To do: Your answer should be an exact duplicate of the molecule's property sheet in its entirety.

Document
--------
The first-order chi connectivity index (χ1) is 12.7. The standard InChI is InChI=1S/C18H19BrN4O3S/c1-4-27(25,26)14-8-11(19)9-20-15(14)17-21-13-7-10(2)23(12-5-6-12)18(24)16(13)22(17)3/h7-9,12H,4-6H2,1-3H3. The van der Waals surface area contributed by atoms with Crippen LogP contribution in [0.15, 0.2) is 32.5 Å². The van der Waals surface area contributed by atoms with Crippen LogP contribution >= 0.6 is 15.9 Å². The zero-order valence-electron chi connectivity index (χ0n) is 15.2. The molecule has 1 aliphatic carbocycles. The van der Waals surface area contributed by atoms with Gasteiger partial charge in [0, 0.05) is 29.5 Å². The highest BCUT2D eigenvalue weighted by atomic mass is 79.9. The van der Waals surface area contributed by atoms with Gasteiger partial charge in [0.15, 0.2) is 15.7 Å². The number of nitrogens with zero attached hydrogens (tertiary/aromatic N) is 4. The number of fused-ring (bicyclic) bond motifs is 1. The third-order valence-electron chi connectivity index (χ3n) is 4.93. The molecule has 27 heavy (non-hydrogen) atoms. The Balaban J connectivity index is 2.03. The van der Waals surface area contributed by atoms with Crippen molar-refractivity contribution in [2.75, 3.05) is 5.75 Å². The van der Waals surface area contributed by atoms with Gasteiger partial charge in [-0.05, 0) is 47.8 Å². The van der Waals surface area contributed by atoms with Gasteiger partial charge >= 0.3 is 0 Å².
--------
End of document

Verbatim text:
The first-order chi connectivity index (χ1) is 12.7. The standard InChI is InChI=1S/C18H19BrN4O3S/c1-4-27(25,26)14-8-11(19)9-20-15(14)17-21-13-7-10(2)23(12-5-6-12)18(24)16(13)22(17)3/h7-9,12H,4-6H2,1-3H3. The van der Waals surface area contributed by atoms with Crippen LogP contribution in [0.15, 0.2) is 32.5 Å². The van der Waals surface area contributed by atoms with Crippen LogP contribution >= 0.6 is 15.9 Å². The zero-order valence-electron chi connectivity index (χ0n) is 15.2. The molecule has 1 aliphatic carbocycles. The van der Waals surface area contributed by atoms with Gasteiger partial charge in [0, 0.05) is 29.5 Å². The highest BCUT2D eigenvalue weighted by atomic mass is 79.9. The van der Waals surface area contributed by atoms with Gasteiger partial charge in [0.15, 0.2) is 15.7 Å². The number of nitrogens with zero attached hydrogens (tertiary/aromatic N) is 4. The number of fused-ring (bicyclic) bond motifs is 1. The third-order valence-electron chi connectivity index (χ3n) is 4.93. The molecule has 27 heavy (non-hydrogen) atoms. The Balaban J connectivity index is 2.03. The van der Waals surface area contributed by atoms with Crippen molar-refractivity contribution in [2.75, 3.05) is 5.75 Å². The van der Waals surface area contributed by atoms with Gasteiger partial charge in [-0.05, 0) is 47.8 Å². The van der Waals surface area contributed by atoms with Gasteiger partial charge >= 0.3 is 0 Å².